ESRI Discussion Paper Series No.1
Increase in Saving Rate and Precautionary Saving Motive in Japan

March, 2001
Takero Doi
(Assistant Professor, Faculty of Economics, Keio University;
Visiting Fellow, Economic and Social Research Institute, Cabinet Office)

The full text is written in Japanese.

(Abstract)

This paper analyzes some of the reasons why Japan's savings rate rose in the 1990s. Both the savings rate and unemployment rate increased in the 1990s, but the growth rate of disposable income decreased in the latter half of the 1990s. The evidence implies that an increase in the savings rate is intuitively explained by a precautionary savings motive. Previous studies find that the savings rate rose as income risks increased, and conclude that a precautionary savings motive was at least partly responsible. An increase in income risk means that employee expectations of future income become more uncertain; that is, the variance of expected growth rate of real disposable income using the Carlson-Parkin (1975, Economica vol. 42, pp. 123-138) method increases. We reinvestigate this evidence, and find that the correlation between the savings rate of employee (using data from the Family Income and Expenditure Survey) and income risk is significantly positive during the full sample period (from 1976 to 1998), but not significantly positive after 1986, excluding two oil crises. We therefore conclude that the increase in Japan's saving rate in the 1990s is not explained by a precautionary saving motive with an increase in income risk. In our test, however, a precautionary savings motive is by no means rejected.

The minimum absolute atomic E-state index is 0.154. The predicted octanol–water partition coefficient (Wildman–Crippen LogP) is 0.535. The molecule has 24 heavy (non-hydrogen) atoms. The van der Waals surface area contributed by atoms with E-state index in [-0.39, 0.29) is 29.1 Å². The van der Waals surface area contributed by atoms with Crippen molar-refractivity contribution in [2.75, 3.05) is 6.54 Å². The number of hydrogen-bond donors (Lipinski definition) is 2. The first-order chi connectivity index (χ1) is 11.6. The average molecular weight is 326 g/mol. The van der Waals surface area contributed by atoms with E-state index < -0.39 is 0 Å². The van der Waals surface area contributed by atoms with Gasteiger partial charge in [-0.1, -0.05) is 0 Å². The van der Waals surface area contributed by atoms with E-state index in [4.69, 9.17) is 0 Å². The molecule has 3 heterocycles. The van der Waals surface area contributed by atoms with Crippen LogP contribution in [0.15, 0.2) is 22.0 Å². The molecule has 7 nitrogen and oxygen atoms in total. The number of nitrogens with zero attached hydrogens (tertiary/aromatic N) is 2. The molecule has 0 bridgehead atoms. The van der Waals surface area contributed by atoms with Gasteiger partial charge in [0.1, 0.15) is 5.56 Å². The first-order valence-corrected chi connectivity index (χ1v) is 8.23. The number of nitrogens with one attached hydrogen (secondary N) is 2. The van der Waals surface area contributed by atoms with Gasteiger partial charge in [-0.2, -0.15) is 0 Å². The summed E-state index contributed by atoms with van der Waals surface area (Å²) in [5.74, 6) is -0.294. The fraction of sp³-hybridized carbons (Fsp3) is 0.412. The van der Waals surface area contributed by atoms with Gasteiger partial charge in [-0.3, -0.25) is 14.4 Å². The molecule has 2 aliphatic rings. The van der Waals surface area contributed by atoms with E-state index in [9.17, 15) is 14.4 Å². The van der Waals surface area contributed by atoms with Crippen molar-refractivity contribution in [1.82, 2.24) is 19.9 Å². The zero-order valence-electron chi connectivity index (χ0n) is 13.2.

We use an employment risk to explain movements in the savings rate. We define the mean of the expected unemployment rate (or active job openings ratio) using the Carlson-Parkin method as the employment risk. We estimate the regression of the savings rate on the employment risk and other factors. We find that the correlation between the savings rate and employment risk is significantly positive during the sample period (after 1986). We thus conclude that the increase in the savings rate in the 1990s is explained by a precautionary savings motive with employment risk. By that we mean: The savings rate increased not because the future income of employees became more uncertain (very high or very low), but because their possibility of unemployment strengthened.

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